Regulation of Hard α-keratin Mechanics via Control of Intermediate Filament Hydration: Matrix Squeeze Revisited

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Mammalian hard a-keratins are fibre-reinforced biomaterials that consist of 10 nm intermediate filaments (IFs) embedded in an elastomeric protein matrix. Recent work suggests that the mechanical properties of IFs are highly sensitive to hydration, whereas hard a-keratins such as wool, hair and nail are relatively hydration insensitive. This raises the question of how mammalian keratins remain stiff in water. The matrix squeeze hypothesis states that the IFs in hard a-keratins are stiffened during an air-drying step during keratinization, and subsequently locked into a dehydrated state via the oxidation and cross-linking of the keratin matrix around them. The result is that even when hard a-keratins are immersed in water, their constituent IFs remain essentially ‘dry’ and therefore stiff. This hypothesis makes several predictions about the effects of matrix abundance and function on hard a-keratin mechanics and swelling behaviour. Specifically, it predicts that high matrix keratins in water will swell less, and have a higher tensile modulus, a higher yield stress and a lower dry-to-wet modulus ratio. It also predicts that disruption of the keratin matrix in water should lead to additional swelling, and a drop in modulus and yield stress. Our results are consistent with these predictions and suggest that the keratin matrix plays a critical role in governing the mechanical properties of mammalian keratins via control of IF hydration.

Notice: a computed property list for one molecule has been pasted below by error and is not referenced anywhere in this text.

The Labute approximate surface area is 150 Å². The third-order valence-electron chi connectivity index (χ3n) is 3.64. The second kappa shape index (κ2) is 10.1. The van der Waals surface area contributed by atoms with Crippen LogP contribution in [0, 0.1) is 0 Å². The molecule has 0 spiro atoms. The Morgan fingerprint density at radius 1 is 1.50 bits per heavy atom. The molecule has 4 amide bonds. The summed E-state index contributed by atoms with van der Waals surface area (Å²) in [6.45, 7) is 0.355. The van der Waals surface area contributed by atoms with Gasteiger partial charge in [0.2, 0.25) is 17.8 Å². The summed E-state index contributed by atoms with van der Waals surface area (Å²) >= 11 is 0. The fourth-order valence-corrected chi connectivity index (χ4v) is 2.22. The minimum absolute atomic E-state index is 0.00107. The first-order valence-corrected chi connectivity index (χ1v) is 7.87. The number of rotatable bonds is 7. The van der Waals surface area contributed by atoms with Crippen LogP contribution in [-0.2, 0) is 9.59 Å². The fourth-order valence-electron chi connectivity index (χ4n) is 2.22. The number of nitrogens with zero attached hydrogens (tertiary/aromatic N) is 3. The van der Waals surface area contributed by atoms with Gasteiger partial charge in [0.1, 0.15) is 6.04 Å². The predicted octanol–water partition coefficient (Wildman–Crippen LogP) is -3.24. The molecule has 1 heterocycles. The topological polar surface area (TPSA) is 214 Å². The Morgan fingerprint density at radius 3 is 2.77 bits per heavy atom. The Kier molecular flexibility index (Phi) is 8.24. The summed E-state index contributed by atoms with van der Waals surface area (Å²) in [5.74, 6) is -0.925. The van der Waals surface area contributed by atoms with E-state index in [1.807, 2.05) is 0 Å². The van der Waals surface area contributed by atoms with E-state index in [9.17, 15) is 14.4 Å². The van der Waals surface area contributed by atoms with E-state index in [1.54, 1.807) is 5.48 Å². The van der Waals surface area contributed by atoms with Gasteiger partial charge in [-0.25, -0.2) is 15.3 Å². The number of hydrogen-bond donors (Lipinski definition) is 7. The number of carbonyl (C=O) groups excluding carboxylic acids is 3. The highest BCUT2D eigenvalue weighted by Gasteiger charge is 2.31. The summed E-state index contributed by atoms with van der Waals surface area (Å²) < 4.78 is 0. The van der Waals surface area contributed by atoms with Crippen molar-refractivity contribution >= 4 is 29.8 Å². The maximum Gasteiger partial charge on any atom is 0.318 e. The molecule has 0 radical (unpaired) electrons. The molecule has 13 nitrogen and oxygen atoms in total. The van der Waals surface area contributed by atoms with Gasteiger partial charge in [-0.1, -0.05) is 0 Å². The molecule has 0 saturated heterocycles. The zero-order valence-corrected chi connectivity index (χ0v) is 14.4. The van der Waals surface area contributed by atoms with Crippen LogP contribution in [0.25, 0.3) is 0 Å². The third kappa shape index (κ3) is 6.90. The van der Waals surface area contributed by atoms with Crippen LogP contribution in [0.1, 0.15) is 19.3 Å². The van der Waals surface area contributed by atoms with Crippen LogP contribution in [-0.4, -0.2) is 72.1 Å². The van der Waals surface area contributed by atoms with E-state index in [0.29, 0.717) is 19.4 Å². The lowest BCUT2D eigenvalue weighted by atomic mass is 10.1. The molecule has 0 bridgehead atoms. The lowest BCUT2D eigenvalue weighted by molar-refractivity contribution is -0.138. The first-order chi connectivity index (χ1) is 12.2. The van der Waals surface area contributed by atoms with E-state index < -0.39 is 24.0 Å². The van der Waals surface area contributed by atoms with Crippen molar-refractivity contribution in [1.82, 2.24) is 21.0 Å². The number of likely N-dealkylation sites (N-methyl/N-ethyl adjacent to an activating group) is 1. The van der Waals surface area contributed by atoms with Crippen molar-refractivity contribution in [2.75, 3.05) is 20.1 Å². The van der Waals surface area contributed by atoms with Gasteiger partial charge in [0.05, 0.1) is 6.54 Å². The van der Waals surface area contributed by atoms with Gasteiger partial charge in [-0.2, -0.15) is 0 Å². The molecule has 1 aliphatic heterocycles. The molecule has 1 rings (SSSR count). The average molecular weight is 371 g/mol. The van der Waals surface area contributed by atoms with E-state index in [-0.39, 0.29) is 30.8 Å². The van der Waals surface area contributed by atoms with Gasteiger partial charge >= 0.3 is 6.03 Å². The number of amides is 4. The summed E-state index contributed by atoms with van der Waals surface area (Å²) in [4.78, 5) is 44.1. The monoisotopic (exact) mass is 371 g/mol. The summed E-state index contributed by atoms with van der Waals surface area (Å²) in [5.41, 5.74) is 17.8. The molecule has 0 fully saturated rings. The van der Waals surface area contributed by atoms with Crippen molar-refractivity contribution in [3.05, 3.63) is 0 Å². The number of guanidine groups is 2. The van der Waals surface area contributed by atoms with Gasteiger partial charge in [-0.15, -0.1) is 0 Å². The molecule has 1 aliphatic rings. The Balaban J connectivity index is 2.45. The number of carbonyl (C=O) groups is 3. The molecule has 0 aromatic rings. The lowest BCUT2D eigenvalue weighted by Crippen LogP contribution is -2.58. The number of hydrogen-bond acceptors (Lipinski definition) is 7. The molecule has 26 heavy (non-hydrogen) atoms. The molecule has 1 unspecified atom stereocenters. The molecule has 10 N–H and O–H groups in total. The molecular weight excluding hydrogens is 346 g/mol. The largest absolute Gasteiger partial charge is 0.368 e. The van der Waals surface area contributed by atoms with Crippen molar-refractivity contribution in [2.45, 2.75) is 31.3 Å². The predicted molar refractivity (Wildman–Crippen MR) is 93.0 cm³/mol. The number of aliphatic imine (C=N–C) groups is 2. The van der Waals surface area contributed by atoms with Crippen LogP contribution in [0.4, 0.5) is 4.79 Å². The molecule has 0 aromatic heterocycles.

This article was originally published in Proceedings of the Royal Society B, volume 280, in 2012. DOI: 10.1098/rspb.2012.2158


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